Insights & Analyses

IRS crackdown on identity theft stops $1.1 billion in tax fraud

June 30, 2017

Newly implemented changes at the Internal Revenue Service have put a major dent in identity theft used to commit tax fraud, saving the government and taxpayers over a billion dollars last year alone, and potentially even more this tax season.

From January through April of 2016, the IRS prevented $1.1 billion in fraudulent refunds claimed by identity thieves on 171,000 tax returns, the Electronic Tax Administration Advisory Committee revealed in its annual report to the U.S. Congress this week.

In comparison, during the same period in 2015, the IRS stopped $754 million in fraudulent refunds claimed on 141,000 returns.

The improved efforts stem from the IRS Security Summit, which convened in March of 2015 to stamp out fraud and identity theft in tax returns. Despite a short development window, a number of actions were taken in preparation for the 2016 filing season, helping to curb fraud and theft and causing a major increase in efficiency.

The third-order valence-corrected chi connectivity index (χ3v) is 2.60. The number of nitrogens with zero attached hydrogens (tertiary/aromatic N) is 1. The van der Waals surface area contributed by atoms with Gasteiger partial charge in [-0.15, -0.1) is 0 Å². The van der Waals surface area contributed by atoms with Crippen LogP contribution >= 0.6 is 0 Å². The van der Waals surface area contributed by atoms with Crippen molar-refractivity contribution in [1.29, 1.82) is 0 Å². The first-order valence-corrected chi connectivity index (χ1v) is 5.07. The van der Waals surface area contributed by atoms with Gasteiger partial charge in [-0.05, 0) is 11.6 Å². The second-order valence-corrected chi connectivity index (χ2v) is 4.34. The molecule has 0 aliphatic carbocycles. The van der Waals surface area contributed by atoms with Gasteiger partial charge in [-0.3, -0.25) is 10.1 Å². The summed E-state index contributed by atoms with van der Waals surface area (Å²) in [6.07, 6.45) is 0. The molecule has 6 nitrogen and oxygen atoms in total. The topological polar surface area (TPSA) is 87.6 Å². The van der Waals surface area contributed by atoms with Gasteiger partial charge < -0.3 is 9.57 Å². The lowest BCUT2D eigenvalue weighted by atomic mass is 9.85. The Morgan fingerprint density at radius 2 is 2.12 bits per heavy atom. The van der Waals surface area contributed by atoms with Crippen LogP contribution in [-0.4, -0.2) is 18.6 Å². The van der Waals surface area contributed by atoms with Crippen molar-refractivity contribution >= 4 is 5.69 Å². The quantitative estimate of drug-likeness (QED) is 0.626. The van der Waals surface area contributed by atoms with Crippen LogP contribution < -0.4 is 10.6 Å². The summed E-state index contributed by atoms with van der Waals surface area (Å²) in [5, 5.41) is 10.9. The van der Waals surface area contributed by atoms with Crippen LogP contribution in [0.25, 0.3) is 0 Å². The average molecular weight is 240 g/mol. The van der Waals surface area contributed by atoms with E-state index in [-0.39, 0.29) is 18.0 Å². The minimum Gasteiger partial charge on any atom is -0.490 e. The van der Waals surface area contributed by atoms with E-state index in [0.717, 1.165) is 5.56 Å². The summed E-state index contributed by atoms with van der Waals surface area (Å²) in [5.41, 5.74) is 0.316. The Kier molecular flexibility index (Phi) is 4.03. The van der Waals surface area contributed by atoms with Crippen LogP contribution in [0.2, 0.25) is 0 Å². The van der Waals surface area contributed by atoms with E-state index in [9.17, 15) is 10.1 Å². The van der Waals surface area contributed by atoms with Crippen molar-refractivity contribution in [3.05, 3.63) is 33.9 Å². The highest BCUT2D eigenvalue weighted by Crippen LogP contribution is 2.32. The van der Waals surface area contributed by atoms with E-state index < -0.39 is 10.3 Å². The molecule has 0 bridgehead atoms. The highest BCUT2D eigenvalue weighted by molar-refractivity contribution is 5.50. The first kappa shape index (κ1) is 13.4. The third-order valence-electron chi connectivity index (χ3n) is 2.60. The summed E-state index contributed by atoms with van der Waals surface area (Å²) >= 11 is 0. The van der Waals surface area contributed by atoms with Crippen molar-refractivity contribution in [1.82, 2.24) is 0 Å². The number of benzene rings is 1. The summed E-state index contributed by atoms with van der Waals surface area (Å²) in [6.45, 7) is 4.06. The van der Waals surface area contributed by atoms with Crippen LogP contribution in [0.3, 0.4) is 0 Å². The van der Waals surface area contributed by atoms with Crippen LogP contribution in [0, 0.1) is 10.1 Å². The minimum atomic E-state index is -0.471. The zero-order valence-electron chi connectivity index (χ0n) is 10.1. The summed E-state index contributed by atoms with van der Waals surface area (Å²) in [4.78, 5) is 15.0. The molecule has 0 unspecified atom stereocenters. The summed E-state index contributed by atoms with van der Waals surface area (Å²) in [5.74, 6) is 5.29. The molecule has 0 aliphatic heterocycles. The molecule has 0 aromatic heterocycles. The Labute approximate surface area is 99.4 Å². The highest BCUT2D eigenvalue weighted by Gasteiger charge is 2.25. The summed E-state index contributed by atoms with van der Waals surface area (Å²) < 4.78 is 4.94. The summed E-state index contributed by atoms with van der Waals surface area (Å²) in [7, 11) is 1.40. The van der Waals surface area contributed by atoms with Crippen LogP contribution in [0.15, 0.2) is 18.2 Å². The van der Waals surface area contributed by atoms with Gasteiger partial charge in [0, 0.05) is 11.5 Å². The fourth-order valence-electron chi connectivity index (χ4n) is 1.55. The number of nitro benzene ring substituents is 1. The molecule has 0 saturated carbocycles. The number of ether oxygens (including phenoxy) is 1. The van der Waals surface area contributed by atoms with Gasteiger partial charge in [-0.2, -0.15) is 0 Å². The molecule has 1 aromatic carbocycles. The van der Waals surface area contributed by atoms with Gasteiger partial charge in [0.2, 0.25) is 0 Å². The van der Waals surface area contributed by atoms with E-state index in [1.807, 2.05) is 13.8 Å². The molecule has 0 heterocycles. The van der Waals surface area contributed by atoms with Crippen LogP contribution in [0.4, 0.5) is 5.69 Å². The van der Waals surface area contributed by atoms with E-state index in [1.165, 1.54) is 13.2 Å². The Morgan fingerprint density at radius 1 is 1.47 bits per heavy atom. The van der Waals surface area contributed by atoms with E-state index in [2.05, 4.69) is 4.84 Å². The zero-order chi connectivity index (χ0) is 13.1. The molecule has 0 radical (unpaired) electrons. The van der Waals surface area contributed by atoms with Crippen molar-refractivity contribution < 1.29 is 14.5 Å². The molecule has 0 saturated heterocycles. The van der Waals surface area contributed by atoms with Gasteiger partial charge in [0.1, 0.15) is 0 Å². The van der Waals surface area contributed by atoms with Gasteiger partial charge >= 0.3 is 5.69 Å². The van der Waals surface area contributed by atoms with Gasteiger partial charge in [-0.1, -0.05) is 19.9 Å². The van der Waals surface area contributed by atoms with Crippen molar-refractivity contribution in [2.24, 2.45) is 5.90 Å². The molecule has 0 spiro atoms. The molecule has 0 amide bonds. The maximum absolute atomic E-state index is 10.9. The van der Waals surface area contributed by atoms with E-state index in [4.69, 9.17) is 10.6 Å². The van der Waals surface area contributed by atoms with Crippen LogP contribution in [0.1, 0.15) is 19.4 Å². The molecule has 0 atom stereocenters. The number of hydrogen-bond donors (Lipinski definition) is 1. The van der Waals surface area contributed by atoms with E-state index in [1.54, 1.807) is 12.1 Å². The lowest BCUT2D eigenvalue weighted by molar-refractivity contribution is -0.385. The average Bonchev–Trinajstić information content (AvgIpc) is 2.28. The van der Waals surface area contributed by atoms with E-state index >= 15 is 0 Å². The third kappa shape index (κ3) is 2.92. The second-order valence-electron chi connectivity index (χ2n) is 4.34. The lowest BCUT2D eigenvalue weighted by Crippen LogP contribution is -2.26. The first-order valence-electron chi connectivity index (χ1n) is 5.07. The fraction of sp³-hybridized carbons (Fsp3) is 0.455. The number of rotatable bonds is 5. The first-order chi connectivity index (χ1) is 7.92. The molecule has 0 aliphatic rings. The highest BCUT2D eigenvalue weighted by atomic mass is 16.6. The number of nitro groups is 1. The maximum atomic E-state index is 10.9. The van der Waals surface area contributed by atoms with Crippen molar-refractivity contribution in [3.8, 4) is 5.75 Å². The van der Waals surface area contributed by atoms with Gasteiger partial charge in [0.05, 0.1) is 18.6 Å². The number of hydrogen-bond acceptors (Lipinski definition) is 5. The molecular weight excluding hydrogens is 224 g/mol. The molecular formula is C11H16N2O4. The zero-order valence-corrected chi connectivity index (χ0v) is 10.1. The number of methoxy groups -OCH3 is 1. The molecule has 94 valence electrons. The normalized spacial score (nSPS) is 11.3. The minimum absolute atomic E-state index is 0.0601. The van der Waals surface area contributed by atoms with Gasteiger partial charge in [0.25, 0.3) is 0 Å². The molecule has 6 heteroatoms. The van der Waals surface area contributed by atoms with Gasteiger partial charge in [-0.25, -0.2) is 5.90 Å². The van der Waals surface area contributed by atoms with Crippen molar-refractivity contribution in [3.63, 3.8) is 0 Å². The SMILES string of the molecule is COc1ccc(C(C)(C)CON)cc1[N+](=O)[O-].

The IRS also suspended 36,000 suspicious returns for further review from January through May 8, 2016, and $148 million in claimed refunds. That was twice the amount of the same period in 2015.

Accordingly, the number of identity theft victims fell considerably between 2015 and 2016. Data from the IRS Identity Theft Victim Assistance program showed a 48 percent drop in receipts.

Still, more than a quarter of a million people were affected by tax-related identity theft in 2016, leaving much work to be done.

The numbers could get even better in 2017: This year the IRS implemented new rules to further prevent identity theft and tax fraud, in the form of the Protecting Americans from Tax Hikes Act. The law mandates that the IRS must hold on to refunds claiming an Earned Income Tax Credit or Additional Child Tax Credit until mid-February.

The delay helps investigators with more time to dig into potential illegal activities. But the delays could also hurt lower- and fixed-income citizens, who had to wait longer to receive their tax returns this year.

While tax-related identity fraud may be on the decline, overall it saw an increase in 2016, according to data from Javelin Strategy & Research released earlier this year. They found that identity fraud grew by 16 percent in America in 2016, reaching the highest levels seen by the firm since it began tracking such fraud in 2013. Last year, an estimated 15.4 million Americans fell victim to identity fraud.